The rumored brow-shaping ritual of fabled beauty junkies like Cleopatra and the Queen of Sheba? The ancient art of threading...and it's back. While the brow-shaping method has been popular in Eastern countries for ages, the ritual has been gaining popularity stateside in the past decade, after women began to worry about the pulling and prodding effect that some brow shaping techniques can have on delicate eye-area skin.
"We're told that the skin is more delicate around the eyes," she said. "And we're also told to tap eye products on with our ring finger (which has the lightest touch) to avoid any tugging or rubbing of that delicate skin."
Since ripping away waxy strips from the brow area may cause additional stress to the skin around the eyes, modern-day brow experts, like Sheikh, have taken to ancient practices to create the most in-demand brow looks today.
While no conclusive studies have been done to indicate whether waxing can further thin the skin around the eyes, some like Sheikh, believe that a lifetime of waxing can contribute to hooding around the lid and more crepe-y looking skin.
So should we ditch wax or tweezers for brow plucking-by-string? Take this litmus test, below, to find out.
If You're Looking to Attain of-the-Moment Brows: Want a brow game on par with Lily Collins or Cara Delevingne—or the original source of brow envy, Brooke Shields in The Blue Lagoon? Threading may provide a similar look.
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"The look today for brows is feathered, full and almost virgin—not a sharp line, which can look strangely artificial. It's also about finding your natural arch," Sheikh said, adding that religious waxers may require about two months of very restrained threading treatments, as they allow the brows to regrow before the a natural arch can regenerate.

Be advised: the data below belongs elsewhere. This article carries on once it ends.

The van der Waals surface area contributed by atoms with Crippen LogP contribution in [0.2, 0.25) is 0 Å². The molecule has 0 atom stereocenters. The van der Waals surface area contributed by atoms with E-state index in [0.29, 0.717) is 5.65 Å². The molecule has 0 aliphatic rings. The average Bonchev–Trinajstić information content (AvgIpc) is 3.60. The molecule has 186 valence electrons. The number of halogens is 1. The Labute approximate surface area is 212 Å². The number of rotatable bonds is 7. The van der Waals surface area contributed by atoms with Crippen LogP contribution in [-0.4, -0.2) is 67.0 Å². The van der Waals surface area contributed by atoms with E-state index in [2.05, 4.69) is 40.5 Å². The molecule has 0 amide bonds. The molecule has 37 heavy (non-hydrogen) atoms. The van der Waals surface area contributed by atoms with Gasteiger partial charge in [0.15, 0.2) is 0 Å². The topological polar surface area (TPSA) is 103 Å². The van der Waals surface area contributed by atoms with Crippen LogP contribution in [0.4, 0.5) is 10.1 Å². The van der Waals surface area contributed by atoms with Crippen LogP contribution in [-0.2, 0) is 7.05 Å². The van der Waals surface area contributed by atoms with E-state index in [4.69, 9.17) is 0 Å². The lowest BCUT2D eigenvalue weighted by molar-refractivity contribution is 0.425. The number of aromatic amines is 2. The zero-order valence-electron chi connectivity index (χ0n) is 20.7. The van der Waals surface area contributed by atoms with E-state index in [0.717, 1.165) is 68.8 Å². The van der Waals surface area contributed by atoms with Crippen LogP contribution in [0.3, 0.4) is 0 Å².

If You Seek a More Gradual Brow Change: If a drastic about-face is likely to throw you, then threading or tweezing may be a better way to shape. Because multiple hairs are removed in a single motion when waxing, it's also easier to overstrip the brow shape in a matter of seconds. Those who aren't working with a trusted technician may feel more comfortable undergoing a more gradual method.
If Your Skin is Über-Sensitive: Hot wax on delicate skin is a scenario that can end in inflammation and redness at best, and the accidental removal of upper skin layers at worst. What's more, the post-wax burn and weeks of scabbing that can ensue doesn't exactly scream, "I'm ready for my close-up."
Those with more sensitive skin may find better luck with threading, which makes little to no contact with the skin, according to Sheikh. "Redness and irritation—if they occur at all—can clear up in minutes after threading. Because we use very gentle type of thread at the salon, the treatment is safe for people with rosacea and acne and for those who have just undergone peels, surgery or use retinoids," she said.
For those looking for a softer and more gradual way to groom brows, threading may be the most old-school way to get the of-the-moment look.